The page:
The Nominees is the series Chris Lilley made before Summer Heights High and is currently showing Thursdays on FX.
It goes without saying that it's not as good as the masterpiece that was Summer Heights but it's still one of the highlights of my week.
The original title used in Australia better explains the subject: "We Can Be Heroes: Finding The Australian of the Year."
Chris Lilley plays all five nominees.
Coincidentally, a new British mock-doc, The Cup, is showing on Thursdays on BBC2, about a junior football team. The comparison is interesting because The Cup has been widely panned by the critics and is indeed a supersize turkey.
There have been several real documentaries about junior football teams over the years - more specifically, about the obsessive parents of the players. These have all been much funnier than The Cup. I can still remember one overweight father who did a bizarre sideways dance up and down the touchline in one of these programmes and who seemed in danger of an imminent heart attack.
There are two lessons to be drawn from the comparison.
The first is that a mock-doc has to get the 'grammar' and style of the documentary format exactly right. Chris Lilley and his production team do this brilliantly. The Cup does not.
The second is that the person playing the lead character(s) has to be surrounded by outstanding actors who can talk to camera in a naturalistic way without appearing to be working from a script. Again, Chris Lilley's ensemble are brilliant at this and you'll often see them hesitating and interrupting each other as 'real people' do on television.
Unlike Summer Heights High, The Nominees has a voice-over and this perfectly captures the cliche-ridden banality of documentary narration. I laugh as much at the voice-over as anything else in the series:
"While the family celebrate the success of the operation, Daniel still waits for Nathan to thank him for giving up his eardum."
"The Chinese Musical Theatre Group's production of 'Indigeridoo' opens in two weeks and has run into trouble."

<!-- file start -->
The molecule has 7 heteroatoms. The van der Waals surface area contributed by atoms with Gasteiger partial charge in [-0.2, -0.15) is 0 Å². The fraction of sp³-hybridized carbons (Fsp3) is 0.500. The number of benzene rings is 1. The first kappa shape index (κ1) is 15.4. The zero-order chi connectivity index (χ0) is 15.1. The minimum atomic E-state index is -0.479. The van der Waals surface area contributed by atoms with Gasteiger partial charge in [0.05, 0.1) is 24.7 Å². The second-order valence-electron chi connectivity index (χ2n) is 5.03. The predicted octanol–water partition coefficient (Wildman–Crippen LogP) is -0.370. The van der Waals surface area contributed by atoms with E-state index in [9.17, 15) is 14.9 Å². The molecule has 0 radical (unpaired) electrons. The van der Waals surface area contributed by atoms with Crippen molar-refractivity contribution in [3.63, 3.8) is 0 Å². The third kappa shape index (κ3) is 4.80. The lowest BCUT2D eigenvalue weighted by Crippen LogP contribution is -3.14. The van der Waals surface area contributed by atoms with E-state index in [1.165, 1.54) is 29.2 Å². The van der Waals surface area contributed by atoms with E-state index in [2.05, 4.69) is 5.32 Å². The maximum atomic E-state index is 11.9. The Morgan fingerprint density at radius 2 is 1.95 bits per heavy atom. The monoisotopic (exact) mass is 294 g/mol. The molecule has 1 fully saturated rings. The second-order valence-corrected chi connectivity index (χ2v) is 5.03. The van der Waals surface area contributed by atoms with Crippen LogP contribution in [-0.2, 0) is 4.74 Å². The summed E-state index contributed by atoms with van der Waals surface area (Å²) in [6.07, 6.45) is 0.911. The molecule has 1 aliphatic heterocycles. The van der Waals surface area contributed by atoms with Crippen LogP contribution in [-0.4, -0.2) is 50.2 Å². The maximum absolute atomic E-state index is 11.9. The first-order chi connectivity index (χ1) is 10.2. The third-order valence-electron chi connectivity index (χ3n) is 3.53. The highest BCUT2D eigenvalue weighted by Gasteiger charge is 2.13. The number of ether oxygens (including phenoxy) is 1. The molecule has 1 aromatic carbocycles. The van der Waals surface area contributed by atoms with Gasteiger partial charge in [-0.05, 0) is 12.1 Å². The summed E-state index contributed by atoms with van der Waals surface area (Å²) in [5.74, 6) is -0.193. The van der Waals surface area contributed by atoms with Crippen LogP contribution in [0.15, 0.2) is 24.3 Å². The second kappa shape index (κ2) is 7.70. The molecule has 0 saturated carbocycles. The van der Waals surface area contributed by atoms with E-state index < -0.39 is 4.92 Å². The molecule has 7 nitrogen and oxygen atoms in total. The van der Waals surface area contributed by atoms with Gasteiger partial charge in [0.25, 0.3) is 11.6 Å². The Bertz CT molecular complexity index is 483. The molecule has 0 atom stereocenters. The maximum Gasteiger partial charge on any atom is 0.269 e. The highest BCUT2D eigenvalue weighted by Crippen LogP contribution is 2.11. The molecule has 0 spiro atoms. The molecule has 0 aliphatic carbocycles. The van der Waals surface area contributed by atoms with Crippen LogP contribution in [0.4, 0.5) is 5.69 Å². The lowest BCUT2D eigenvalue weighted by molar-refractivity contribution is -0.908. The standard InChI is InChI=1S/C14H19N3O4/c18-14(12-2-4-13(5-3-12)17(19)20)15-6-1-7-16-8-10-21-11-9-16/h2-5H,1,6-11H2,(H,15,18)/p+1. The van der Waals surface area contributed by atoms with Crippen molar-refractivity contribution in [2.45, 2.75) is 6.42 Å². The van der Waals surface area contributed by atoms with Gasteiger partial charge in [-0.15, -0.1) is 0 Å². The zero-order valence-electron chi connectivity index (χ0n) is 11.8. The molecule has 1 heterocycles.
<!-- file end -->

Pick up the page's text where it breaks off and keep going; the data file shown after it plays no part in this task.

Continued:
"If the Dingo cage works, Pat will be one step closer to fulfilling her dream."
All credit to Jennifer Byrne for getting the slow, deadpan intonation exactly right.
I haven't space to describe all the 'nominees'. But Phil Olivetti, a former police hero retired on medical grounds, stands out for his similarity to Alan Partridge. Indeed, you could say that Chris Lilley is the Australian equivalent to Steve Coogan for his ability to create convincing characters.
Like Alan Partridge, Phil Olivetti is stupid, self-obsessed and jaw-droppingly tactless. Quizzing some dinner guests on why they have no children, he remarks that his brother-in-law has a low sperm count, followed by a knowing "hmmm."
He gives a staggeringly mis-judged talk to some local cub scouts before showing them how to deal with an emergency situation, a boy trapped under a fallen tree. Unfortunately, the boy really does become trapped and crushed under the tree and has to be taken to hospital. Not Phil's fault, of course. He simply chose the wrong boy for the demonstration. His son had always told him that boy was a 'wuss.'
He's a well-established type of comedy character: blissfully unaware of his own stupidity, incompetence and crassness. But done well, it's a formula that has always worked, from Pooter to Partridge and right back to many of Shakespeare's characters.
I must also mention Daniel and Nathan (pictured), twin brothers who live on a farm in the fictional 'Dunt' in South Australia. They can be regarded as forerunners of Jonah in Summer Heights High. Chris Lilley seems particularly good at portraying teenage boys.
Daniel is donating one of his eardrums to the deaf and retarded Nathan, hence his nomination for an award.
As always with Chris Lilley, there's a lot going on below the comedy surface. In this case, it's mixed motives for acts of altruism. Daniel thinks he might have more success with girls if he has a disability himself. Apparently girls are quite indulgent towards Nathan, even if he does follow them along the street pretending to masturbate (I think he was pretending; it was filmed in long shot). Daniel is also looking forward to his stay in hospital because he's heard that if you feign incapacity, the nurses will sometimes wash your balls.
But there's also the inability of the two boys to show their affection for each other. The pathos that Chris Lilley unleashed to such devastating effect in the final episode of Summer Heights, was used at the end of this week's episode when Nathan, unable to say thank you to Daniel, eventually sat by a stream and wrote him a poem.
'Sick' was Daniel's only comment on reading it, another piece of emotional repression, before Nathan climbed on to the pillion of the motorcycle, put his arms round Daniel and they rode off across the fields.
Poignant yet understated, this is writing and performing of the highest order.
Maybe it is as good as Summer Heights after all. You'll certainly search in vain for any current British television comedy that has the same intelligence, perception and acute attention to detail.